People seem to think that he would have come in last place if he hadn’t doped. Or that he was a couch potato who took magic drugs during the race and flew by everyone else. He still worked hard all year-long. He trained. He ate right. He did it consistently, day in and day out. How many people can do that? Not many, in my experience. Doping helped him, definitely, but it only helped him edge people out, it didn’t do all the work. Doping helped him 1% or 3% or maybe even 10%, nowhere near 100%. Give him some credit for all the hard work.
He was smart. He picked a great team, he knew the course backwards and forwards, he studied his rivals, he knew when to attack and when not to. I’ve seen a lot of great cyclists, most of whom were also doping, who lost because they made tactical mistakes. Lance never did that — he was the smartest racer too. Doping didn’t make him smarter. If nothing else, the fact that all the others were caught doping proves he’s smarter than them. Being smart is good.
I haven’t yet heard anyone imply that he also lied about having cancer, but I’d be shocked if it’s never been said by quite a few people. He really did have cancer, life-threatening cancer, and he beat it. And he really did start a cancer foundation that helps people. His story inspired cancer victims to fight and beat cancer themselves. Who cares if his story isn’t 100% legit? Those people aren’t suddenly dead now that Lance admitted to doping. He helped save lives. How many people can say that?
Lance is an asshole. This was known long before he ever won a Tour de France. He never had a good reputation. This is what I dislike most about him and the only real criticism I have ever leveled against him. But what the hell do I know about competing at his level? Nothing. Part of the reason I could never compete like he can is because I don’t have that personality, good or bad (the other reason is that I’m lazy). He’s not perfect, who is? I defy anyone who calls him an asshole to claim they’ve never been called an asshole. I know I have. I don’t expect him to not be an asshole and I couldn’t care less if he was an asshole — I wasn’t friends with him and didn’t have to put up with it. Hell, Isaac Newton was a well-known asshole and I think he was one of the greatest humans ever. I certainly don’t hold Lance Armstrong to a higher standard than Isaac Newton.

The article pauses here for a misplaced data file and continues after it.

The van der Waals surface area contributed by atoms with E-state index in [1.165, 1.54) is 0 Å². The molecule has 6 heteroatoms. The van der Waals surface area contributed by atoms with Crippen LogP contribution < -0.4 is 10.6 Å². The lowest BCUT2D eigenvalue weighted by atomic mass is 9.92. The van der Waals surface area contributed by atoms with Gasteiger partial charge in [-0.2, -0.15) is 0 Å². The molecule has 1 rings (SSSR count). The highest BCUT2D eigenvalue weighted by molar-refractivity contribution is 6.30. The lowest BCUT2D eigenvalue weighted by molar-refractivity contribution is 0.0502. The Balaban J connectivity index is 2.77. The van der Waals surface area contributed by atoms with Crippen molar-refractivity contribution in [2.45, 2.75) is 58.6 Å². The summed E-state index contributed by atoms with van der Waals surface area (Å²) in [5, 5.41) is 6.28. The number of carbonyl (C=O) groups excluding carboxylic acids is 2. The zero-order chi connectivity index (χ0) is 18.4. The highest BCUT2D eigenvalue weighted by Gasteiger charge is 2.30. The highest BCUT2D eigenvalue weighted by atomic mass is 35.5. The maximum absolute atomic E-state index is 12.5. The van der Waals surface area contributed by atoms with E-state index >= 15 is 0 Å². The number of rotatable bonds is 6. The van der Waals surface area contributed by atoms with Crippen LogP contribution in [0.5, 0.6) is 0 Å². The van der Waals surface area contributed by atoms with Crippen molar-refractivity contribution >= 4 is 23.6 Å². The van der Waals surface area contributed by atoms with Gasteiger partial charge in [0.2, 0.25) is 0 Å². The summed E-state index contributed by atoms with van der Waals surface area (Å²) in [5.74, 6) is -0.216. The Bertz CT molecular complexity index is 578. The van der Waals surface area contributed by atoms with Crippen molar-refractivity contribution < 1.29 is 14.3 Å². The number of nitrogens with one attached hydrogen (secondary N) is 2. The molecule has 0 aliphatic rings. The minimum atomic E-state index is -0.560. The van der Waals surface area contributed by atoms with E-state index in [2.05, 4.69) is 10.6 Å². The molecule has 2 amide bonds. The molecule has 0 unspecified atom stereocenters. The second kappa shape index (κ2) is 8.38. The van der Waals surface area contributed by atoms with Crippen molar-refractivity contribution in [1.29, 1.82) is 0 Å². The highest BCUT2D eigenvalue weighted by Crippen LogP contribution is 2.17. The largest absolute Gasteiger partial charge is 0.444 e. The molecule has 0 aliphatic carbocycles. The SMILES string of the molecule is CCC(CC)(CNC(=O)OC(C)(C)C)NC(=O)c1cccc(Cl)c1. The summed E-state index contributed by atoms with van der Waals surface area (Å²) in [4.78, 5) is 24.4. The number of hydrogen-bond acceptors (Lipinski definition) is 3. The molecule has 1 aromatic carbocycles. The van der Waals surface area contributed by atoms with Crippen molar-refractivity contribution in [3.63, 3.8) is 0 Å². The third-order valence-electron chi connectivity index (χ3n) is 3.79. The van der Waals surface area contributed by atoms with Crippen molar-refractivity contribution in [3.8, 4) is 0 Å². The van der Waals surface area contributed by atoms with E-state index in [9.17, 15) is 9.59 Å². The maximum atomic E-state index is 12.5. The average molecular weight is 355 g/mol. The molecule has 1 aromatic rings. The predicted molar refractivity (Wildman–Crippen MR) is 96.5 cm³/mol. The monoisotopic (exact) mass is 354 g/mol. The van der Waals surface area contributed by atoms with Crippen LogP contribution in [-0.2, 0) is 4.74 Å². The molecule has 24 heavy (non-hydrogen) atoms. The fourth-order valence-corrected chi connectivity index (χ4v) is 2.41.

Lance lied. He didn’t just lie, he was brutal to anyone who was suggesting the truth. That’s bad. As I said, he’s an asshole. But that goes beyond asshole-ness, it’s just downright cruel. He used his wealth to intimidate and harass innocent people. Anger at him for this is, in my opinion, the only justification for anger at him. Unfortunately, the anger I’ve seen in the media seems to not be for this at all. The anger seems to be all about the cheating or the lying. I hope he gets sued by all those he hurt and he has to pay out the majority of his wealth because of it.
The sad thing about this scandal to me is that it makes lazy, unsuccessful people who have zero ambition feel better about themselves. I imagine people saying stupid things like “Well, no wonder I’m not successful, I’m a good person!”. Bullshit. If doping gave him that extra 10%, he still had 90%. The people enjoying the scandal likely don’t have anywhere near 90%, or even 0.90%, of what makes someone like Lance Armstrong successful. In general, unsuccessful people are unsuccessful because of a flaw in themselves, not because of a flaw in others.
He’s an imperfect, but I think an admirable, person and he’s getting what he deserves for what he did wrong. I don’t feel sorry for Lance Armstrong. However, I do feel sorry for the people who gloat or who enjoy watching his downfall.